A slow food and boating guide to Turkey

Posted on August 18th, 2016

You might have caught my last bareboat sailing trip in Australia’s Whitsundays? I loved bareboating – sailing your own boat, no skipper required. More than I thought. I slept. I ate. Did I mention I SLEPT!?

That’s our cat. And Me. And the infamous Turquoise water.

So I saved up and planned and orchestrated another bareboating trip, this time in Turkey. Because I’d never been to Turkey. And I knew the hiking there was worth crossing the world for, too. And, then, there’s the food…right?

(A little side note on the terrorism issue: Yup, Istanbul’s Ataturk airport was bombed while we were there, as well as just a few weeks beforehand. Terror can strike anywhere in the world today. There appears to be no pattern to discern as to where or when or how. We did, however, decide to enter via Greece, by boat, instead of via Instanbul airport. I advise you stay abreast of travel warnings. It’s also possible to do similar trips in Greece, Italy and Croatia).

I explain how bareboat sailing works. In Australia, you can simply turn up with your driving license and you’ll be walked through how to sail your own boat.

To sail in Europe, however, you have to get an international sailing license, which you can SWOT heavily for and do a half-day session with an accredited agency before leaving. You’re then given a briefing on arrival, charts and Read more

A slow food and hiking guide to Symi, Greece

Posted on August 11th, 2016

Two months back I found myself in Symi, a small Dodecanese island near Turkey, via the kindness of a stranger.

Symi island harbour

Symi island harbour

Sinead of @seasoulandsnow reached out on Instagram when she saw I was in Rhodes (how I wound up in Rhodes is a less pretty story). She offered me her holiday home in Symi as she had sensed I was having a pretty rough trot (the unpretty story). She’s never met me. She simply cared.

I was (having a rough trot) and so I took the opportunity. Because sometimes it pays to just go where the invitation leads you. And be vulnerable and in need.

I’m supremely glad I did. The place healed me no end. Symi is a truly special place where tourism hasn’t mucked with its spirit. There is a distinct sleepy fishing village vibe to the joint. Tour boats arrive from Rhodes during the Read more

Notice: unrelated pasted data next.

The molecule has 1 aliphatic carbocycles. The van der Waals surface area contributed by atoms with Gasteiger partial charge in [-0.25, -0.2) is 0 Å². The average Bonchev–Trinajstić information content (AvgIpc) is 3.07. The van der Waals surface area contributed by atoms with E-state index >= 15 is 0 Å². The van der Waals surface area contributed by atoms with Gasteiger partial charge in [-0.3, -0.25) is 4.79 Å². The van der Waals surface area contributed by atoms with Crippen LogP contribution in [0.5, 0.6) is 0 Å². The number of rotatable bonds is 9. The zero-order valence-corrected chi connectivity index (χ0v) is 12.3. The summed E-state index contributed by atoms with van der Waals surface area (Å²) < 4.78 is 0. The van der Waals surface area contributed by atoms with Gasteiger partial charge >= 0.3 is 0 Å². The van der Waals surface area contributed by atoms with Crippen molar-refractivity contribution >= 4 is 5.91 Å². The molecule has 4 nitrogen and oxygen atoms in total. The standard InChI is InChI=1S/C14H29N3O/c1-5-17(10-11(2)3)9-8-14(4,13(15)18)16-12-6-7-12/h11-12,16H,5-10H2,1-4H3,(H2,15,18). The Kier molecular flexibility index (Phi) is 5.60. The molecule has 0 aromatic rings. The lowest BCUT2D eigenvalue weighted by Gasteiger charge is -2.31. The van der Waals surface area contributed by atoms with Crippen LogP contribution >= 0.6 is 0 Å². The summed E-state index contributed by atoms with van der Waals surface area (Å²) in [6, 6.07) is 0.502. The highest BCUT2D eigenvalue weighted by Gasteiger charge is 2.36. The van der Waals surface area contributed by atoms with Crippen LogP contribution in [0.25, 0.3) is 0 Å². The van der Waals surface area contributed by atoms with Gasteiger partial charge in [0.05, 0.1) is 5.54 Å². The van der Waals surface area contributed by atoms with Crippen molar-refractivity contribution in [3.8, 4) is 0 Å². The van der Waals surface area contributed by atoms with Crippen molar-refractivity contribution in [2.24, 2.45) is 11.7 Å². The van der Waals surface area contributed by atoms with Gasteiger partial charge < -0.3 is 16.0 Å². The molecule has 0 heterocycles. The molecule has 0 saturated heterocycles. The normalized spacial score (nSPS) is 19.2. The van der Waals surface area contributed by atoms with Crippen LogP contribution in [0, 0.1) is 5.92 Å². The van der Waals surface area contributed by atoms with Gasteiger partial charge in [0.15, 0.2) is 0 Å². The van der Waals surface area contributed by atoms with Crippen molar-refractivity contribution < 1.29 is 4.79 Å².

The secret to a good life? Hunt down difficulty

Posted on August 4th, 2016

I’ve read about the work of philosopher Martha Nussbaum for a while. She’s one of the most prolific thinkers around. Nussbaum has published 24 books, 509 papers and received 57 honorary degrees. Last month she won the Kyoto Prize, the most prestigious award offered in fields not eligible for a Nobel. And so on, so forth. She’s a fierce mind with a fierce set of ideas about life. You can read about the fabulous anomalies…bearing in mind she has some wonderfully robust ideas about inconsistency.

Image via nikakaiser.com

Image via nikakaiser.com

I found this thought worth pondering: She believes the point of life – a good life – is to not just accept difficulty (and grow/learn etc from it), but to actively seek it out. Indeed, she writes that if she notices herself feeling too satisfied, she begins to feel discontent.

“To be a good human being,” she says, “is to have a kind of openness to the world, the ability to trust uncertain things beyond your own control that can lead you to be shattered.” 

This is a disarming notion for me. You too? I agree with her, though. I often have debates about the worth of hardship with folk around me  who “just want to be happy”. Happiness, I’ve written before, is one of many byproducts of leading a good and meaningful life. Surely we are here for more? Surely we’re here to grow? This is how we’ve evolved. It’s also how we feel most satisfied with our lives…when we know it’s heading somewhere. And we really only seem to grow and progress by overcoming hardship. Read more